that of a column of a table.
The benefit of anchoring datatypes of variables in
PL/SQL programs with database columns is when the
underlying declarations change, the PL/SQL code
does not require modifications.
e.g.FirstName employee.fname%type;
Tips for using Variables
• Always use clear names and try to establish a
naming convention for different types of variables.
• Avoid recycling variables. Read this statements as
NEVER recycle variables. Reusing variable names
within the sample PL/SQL program can cause more
problems than you could ever imagine. Just try to
debug one some day!.
• Use named constants wherever possible and avoid
the use of hard coded values.
Tips for using Variables
• Remove unused variables from your PL/SQL
programs. Most PL/SQL programs evolve, in many
cases, over several years and many versions. When
variables are no longer used, remove them from the
program. It will make the code much easier to
understand.
• If the variable represents a database column then
anchor the variable to the database column using the
%type declaration.
Variable declaration
Declare
Name
varchar2(25);
Age
number(2);
Salary
Number(7,2):=3500;
Empno
number(4) NOT NULL:=7869;
DOB
date;
Stock
boolean;
Avail
boolean:=false;
Constant declaration
Declare
Credit_limit Constant real:=5000.00;
Control Structures
• They are normally used to update,delete or
update batches of data
• The structures are common to any 3GL :
IF=THEN-ELSE, FOR,WHILE, GOTO,
EXIT WHEN.
Conditional Controls
The format of the IF-THEN statement is as follows
IF <condition> THEN
executable statements;
END IF;
The value of the condition is evaluated, if TRUE then
the executable statements are processed. If the
condition is FALSE or NULL then the statements are
skipped.
Conditional Controls
The format of the IF-ELSIF statement is as follows.
IF <condition1> THEN
<statements1>
ELSIF <condition2> THEN
<statements2>
ELSIF <conditionN> THEN
<statementsN>
END IF;
The IF-ELSIF statement can be considered a multiple IF
statements where only one condition can be TRUE.
Conditional Controls
Nested IF Statements
It is possible to nest any IF statements within another IF
statement. If your level of nesting is more that three
levels you should really look at reviewing the logic of
your code.
Conditional Control
DECLARE
v_number_seats rooms.number_seats%TYPE;
v_comment VARCHAR2(35);
BEGIN
SELECT
number_seats
FROM
rooms
WHERE
room_id = 9000;
IF
v_number_seats < 50
THEN
v_comment := 'Small';
ELSIF
v_number_seats < 100
THEN
v_comment := 'Big';
ELSE v_comment := 'Very Big';
END IF;
END;
Loops
Syntax:
LOOP
<loop_body> /* A list of statements. */
END LOOP;
At least one of the statements in <loop_body> should
be an EXIT statement of the form
Syntax :
EXIT WHEN <condition>;
Simple Loops
DECLARE v_Counter BINARY_INTEGER := 1;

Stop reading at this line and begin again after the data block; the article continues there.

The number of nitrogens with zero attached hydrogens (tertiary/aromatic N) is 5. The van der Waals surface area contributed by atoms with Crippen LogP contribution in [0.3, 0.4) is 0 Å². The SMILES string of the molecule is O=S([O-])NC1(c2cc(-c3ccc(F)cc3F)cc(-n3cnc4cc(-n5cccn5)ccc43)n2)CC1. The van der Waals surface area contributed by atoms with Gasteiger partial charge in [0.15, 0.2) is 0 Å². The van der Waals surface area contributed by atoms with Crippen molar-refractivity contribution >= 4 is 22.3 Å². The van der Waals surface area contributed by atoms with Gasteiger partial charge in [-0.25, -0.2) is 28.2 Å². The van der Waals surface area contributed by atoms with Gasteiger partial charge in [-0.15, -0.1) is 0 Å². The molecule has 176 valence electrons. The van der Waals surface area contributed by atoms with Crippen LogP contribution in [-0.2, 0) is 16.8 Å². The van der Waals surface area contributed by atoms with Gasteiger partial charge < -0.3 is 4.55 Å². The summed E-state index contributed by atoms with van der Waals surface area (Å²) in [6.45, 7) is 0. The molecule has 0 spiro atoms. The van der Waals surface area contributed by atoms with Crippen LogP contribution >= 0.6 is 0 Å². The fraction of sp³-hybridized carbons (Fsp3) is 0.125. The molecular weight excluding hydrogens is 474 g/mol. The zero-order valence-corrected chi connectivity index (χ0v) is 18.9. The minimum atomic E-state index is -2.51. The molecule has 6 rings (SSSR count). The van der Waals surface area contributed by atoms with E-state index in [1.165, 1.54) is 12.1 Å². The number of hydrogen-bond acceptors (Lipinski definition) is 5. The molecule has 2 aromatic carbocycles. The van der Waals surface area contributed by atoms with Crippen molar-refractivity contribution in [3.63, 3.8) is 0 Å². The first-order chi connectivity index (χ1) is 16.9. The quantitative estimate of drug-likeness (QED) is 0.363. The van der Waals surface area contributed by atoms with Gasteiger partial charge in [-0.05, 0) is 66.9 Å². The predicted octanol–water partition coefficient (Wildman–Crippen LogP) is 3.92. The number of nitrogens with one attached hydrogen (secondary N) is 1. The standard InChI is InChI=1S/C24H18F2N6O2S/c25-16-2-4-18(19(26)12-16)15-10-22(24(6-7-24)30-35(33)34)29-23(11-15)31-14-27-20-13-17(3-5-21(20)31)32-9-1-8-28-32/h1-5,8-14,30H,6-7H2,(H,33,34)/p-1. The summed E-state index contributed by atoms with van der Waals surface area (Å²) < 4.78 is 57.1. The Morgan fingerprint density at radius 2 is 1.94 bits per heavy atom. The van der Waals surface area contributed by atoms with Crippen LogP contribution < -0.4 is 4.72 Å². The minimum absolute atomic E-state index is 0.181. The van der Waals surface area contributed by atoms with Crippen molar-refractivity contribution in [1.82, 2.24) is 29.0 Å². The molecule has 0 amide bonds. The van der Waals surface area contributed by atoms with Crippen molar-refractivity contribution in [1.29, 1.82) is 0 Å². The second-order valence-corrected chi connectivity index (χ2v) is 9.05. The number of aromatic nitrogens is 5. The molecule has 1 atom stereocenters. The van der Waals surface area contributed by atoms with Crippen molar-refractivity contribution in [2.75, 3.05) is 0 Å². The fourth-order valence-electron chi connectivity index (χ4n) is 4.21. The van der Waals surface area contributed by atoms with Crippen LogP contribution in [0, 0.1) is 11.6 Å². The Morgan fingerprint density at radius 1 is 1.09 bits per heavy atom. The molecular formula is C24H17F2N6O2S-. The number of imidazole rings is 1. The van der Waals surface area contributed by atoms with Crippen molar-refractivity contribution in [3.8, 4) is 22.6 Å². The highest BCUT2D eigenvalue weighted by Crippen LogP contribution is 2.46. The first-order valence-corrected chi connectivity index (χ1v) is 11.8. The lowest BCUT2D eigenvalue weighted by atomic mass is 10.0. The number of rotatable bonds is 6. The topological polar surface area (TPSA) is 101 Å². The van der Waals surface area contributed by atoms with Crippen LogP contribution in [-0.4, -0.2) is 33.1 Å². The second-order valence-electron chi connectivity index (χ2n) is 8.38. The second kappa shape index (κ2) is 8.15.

BEGIN
LOOP
INSERT INTO temp_table VALUES (v_Counter,'Loop
Index');
v_Counter := v_Counter + 1;
EXIT WHEN v_Counter > 50;
END LOOP;
END;
More Loops
EXIT by itself is an unconditional loop break. Use it
inside a conditional if you like.
A WHILE loop can be formed with
WHILE <condition> LOOP
<loop_body>
END LOOP;
While Loop
DECLARE
v_Counter BINARY_INTEGER := 1;
BEGIN
WHILE v_Counter <= 50
LOOP
INSERT INTO temp_table VALUES (v_Counter,'Loop’);
v_Counter := v_Counter + 1;
END LOOP;
END;
More Loops
A simple FOR loop can be formed with:
FOR <var> IN <start>..<finish> LOOP
<loop_body>
END LOOP;
Here, <var> can be any variable; it is local to the forloop and need not be declared. Also, <start> and
<finish> are constants.
For Loop
BEGIN
FOR v_Counter IN 1..50 LOOP
INSERT INTO temp_table
values (v_Counter, 'Loop Index');
END LOOP;
END;
BEGIN
FOR v_Counter IN REVERSE 10..50 LOOP
INSERT INTO temp_table
values (v_Counter,'Loop Index');
END LOOP;
END;
For Loop
•
•
•
•
Break
Continue
Sequential controls using labels <<label>>
And goto label
PL/SQL Attributes
• %TYPE
• %ROWTYPE
%TYPE
This attrribute provides the datatype of a variable or
database column.
Declare
Name
emp.ename%TYPE;
Age
number(2);
Myage
age%TYPE;
If the datatype of ename in the table changes, the
datatype of name changes accordingly at run time
%ROWTYPE
This attribute provides a record type that represents a
a row in a table. The record can store an entire row
of data selected from the table or fetched from a
cursor or cursor variable
Declare
dept_rec dept%ROWTYPE;
To reference the fields,
my_deptno:=dept_rec.deptno;
Cursors
When you execute an SQL statement in PL/SQL Oracle
creates a private work area for the statement. This is
where data that is returned from the SQL statement is
stored. The cursor name is basically a pointer to this
area.
Now we will create a cursor.
CURSOR c_customers is
SELECT * from CUSTOMERS;
Cursors